International Journal of Gynecological Cancer 10/2013; 23(8):1512-1519. · 1.94 Impact Factor
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    ABSTRACT: The objective of this study was to evaluate the risk factors and potential morbidity associated with intraoperative hypothermia (IH) during cytoreductive surgery (CRS) for advanced ovarian cancer. Demographic and perioperative data were collected for all patients with stage IIIC-IV ovarian, fallopian tube, and primary peritoneal carcinoma who underwent primary CRS at our institution from 2001-2010. Only patients with carcinomatosis and/or bulky upper abdominal disease and residual disease of <1cm were included. Intraoperative hypothermia was defined as temperature of <36.0(o) Celsius (C). Associations with 21 perioperative factors, 12 systems-based complications, and specific complications including but not limited to venous thromboembolism and surgical site infection were evaluated. Two hundred ninety-seven patients met the inclusion criteria. An intraoperative T <36(o) C was noted in 72.1% of patients, and a temperature <36(o) C at the time of abdominal closure was noted in 45.5%. Intraoperative vasopressors (P=0.02), epidural anesthesia (P=0.01), transfusion of fresh frozen plasma (P<0.05), and blood loss (P=0.01) were associated with IH. There was no association between IH and postoperative complications in general (P=0.48) or specifically grade 3-5 complications (P=0.34). Univariate analysis did show an association between hematologic complications and IH; however, this did not persist on multivariate analysis (P=0.14). In patients who underwent optimal primary CRS for advanced ovarian cancer, IH alone was not associated with the development of postoperative complications. Postoperative morbidity in these patients is multifactorial and further investigation into modifiable risk factors is warranted.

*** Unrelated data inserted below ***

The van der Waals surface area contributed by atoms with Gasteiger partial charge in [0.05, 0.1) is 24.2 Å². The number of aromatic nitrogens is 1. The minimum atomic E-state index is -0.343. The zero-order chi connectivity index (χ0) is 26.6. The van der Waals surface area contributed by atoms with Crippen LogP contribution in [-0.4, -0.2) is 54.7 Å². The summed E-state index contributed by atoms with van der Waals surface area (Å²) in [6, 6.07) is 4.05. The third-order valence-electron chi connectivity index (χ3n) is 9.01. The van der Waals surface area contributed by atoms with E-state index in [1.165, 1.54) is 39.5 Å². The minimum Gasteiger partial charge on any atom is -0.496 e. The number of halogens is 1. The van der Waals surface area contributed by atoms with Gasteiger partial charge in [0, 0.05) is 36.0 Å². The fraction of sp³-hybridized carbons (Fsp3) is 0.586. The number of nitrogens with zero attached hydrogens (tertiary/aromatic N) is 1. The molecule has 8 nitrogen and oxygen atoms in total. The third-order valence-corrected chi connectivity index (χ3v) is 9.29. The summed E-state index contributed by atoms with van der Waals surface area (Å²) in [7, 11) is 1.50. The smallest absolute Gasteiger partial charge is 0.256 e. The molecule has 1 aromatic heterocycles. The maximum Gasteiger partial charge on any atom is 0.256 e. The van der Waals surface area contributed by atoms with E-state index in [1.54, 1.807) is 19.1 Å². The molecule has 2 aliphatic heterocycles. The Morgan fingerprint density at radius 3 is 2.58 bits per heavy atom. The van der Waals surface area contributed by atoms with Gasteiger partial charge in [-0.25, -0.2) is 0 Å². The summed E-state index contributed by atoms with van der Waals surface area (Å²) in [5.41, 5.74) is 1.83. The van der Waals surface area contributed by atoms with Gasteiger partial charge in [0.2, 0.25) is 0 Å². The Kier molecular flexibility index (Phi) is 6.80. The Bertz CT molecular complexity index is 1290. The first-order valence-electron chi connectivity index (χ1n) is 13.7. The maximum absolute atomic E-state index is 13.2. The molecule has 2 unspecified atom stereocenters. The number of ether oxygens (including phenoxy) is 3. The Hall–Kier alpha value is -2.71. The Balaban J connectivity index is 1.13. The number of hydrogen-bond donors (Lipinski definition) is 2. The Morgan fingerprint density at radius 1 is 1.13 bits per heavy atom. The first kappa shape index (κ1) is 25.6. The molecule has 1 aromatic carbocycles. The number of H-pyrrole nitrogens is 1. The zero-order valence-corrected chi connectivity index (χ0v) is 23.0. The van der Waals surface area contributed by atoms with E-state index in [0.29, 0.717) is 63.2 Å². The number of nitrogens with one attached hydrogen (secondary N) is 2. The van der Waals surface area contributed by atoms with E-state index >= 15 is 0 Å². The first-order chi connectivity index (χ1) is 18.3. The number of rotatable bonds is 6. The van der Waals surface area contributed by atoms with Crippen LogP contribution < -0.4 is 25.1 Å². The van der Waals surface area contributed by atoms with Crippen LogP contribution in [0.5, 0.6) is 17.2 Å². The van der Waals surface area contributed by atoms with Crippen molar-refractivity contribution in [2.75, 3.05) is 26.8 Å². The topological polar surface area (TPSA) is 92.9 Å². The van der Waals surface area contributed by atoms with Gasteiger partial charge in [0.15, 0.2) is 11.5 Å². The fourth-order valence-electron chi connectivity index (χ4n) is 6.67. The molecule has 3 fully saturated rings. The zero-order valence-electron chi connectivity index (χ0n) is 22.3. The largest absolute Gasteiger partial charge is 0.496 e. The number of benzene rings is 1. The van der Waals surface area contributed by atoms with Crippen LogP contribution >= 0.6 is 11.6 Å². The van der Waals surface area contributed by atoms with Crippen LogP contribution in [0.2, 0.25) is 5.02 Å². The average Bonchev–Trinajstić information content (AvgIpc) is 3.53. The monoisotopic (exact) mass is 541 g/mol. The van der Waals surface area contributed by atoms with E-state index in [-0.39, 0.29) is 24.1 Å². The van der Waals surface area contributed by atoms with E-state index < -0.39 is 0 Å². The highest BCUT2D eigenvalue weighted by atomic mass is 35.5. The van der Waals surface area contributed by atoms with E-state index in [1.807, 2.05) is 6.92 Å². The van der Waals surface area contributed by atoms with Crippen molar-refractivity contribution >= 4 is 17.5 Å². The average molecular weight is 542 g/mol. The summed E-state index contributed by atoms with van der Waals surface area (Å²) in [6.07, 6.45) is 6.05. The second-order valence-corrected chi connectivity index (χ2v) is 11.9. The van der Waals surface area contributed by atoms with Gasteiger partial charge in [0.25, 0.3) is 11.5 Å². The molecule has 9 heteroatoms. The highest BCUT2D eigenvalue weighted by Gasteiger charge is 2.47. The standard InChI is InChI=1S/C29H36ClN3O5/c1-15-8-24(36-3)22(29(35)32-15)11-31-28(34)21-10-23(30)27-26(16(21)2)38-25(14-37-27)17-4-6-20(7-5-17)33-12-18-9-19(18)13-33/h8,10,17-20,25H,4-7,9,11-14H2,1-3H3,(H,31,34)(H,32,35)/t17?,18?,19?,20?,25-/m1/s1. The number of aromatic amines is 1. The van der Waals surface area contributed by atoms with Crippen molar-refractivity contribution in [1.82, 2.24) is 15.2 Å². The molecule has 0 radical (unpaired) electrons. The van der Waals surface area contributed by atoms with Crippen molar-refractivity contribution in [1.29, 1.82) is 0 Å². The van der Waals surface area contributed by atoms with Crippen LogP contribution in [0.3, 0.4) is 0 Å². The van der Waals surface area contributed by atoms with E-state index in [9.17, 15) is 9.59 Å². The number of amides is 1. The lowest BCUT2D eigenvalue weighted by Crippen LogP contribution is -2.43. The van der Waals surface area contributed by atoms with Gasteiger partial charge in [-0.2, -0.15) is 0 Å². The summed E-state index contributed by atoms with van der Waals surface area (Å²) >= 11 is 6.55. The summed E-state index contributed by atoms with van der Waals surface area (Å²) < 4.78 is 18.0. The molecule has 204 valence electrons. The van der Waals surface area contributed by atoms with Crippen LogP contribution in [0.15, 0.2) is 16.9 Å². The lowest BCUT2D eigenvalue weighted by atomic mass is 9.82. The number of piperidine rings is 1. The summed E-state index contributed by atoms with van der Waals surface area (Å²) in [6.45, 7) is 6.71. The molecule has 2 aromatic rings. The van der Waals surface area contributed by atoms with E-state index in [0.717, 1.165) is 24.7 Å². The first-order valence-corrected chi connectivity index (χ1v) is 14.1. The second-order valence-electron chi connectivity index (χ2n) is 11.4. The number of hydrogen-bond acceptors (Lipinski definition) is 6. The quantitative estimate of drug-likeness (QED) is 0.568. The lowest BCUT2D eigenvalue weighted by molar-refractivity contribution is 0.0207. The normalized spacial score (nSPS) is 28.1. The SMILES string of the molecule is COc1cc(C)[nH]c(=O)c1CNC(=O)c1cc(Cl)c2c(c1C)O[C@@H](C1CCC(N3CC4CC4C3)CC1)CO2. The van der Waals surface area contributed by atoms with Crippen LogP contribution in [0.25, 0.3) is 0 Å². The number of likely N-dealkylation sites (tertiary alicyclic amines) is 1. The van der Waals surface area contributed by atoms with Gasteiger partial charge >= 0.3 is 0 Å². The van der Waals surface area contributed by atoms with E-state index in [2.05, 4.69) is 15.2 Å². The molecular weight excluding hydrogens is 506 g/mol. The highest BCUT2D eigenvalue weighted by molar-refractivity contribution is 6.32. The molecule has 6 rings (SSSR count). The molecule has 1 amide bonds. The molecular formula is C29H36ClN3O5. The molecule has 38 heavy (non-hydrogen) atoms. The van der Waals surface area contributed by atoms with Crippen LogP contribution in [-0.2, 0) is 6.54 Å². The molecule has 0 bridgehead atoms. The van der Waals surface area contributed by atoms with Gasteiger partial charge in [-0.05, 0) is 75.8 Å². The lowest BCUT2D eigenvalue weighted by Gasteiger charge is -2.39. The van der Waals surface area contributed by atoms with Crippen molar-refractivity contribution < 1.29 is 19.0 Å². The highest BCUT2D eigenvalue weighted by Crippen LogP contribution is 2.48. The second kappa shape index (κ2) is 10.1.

Gynecologic Oncology 09/2013; · 3.69 Impact Factor
  • Gynecologic Oncology 07/2013; 130(1):e152. · 3.69 Impact Factor
  • Gynecologic Oncology 07/2013; 130(1):e59. · 3.69 Impact Factor
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    ABSTRACT: OBJECTIVE: It is well documented that recurrence after pelvic exenteration remains high (up to 50%), and patients may require a prolonged period of recuperation following this aggressive surgery. We conducted a retrospective review to evaluate the feasibility of administering adjuvant chemotherapy after pelvic exenteration for gynecologic malignancies. METHODS: We reviewed the medical records of patients with any gynecologic cancer who underwent exenterative surgery between January 2005 and February 2011 at our institution. Patients were referred for postexenteration adjuvant chemotherapy based on surgeon's discretion and/or presence of high-risk features: positive margins, positive lymph nodes, and/or lymphovascular space invasion. Suitability for chemotherapy was assessed by a gynecologic medical oncologist. Regimens consisted of 4 to 6 cycles of platinum-based doublet chemotherapy. Chemotherapy-related toxicities were assessed using the Common Terminology Criteria for Adverse Events version 4. RESULTS: We identified 42 patients who underwent pelvic exenteration during the study period. Eleven (26%) were referred for adjuvant chemotherapy. Three (27%) of the 11 patients did not receive chemotherapy because of delayed postoperative recovery or physician choice. Seven (88%) of the remaining 8 patients completed all scheduled chemotherapy. Grade 2 toxicities or greater were documented in 6 patients (75%), the most common being neutropenia, neuropathy, and fatigue. Median follow-up time was 25 months (range, 6-56 months). The 3-year progression-free and overall survival rates of the 8 patients who received chemotherapy were 58% (95% confidence interval, 18%-84%) and 54% (95% confidence interval, 13%- 83%), respectively. CONCLUSIONS: The administration of adjuvant chemotherapy is feasible for a select group of patients after pelvic exenteration for gynecologic malignancies. Our results need to be interpreted with caution because of the small and heterogeneous cohort of patients included.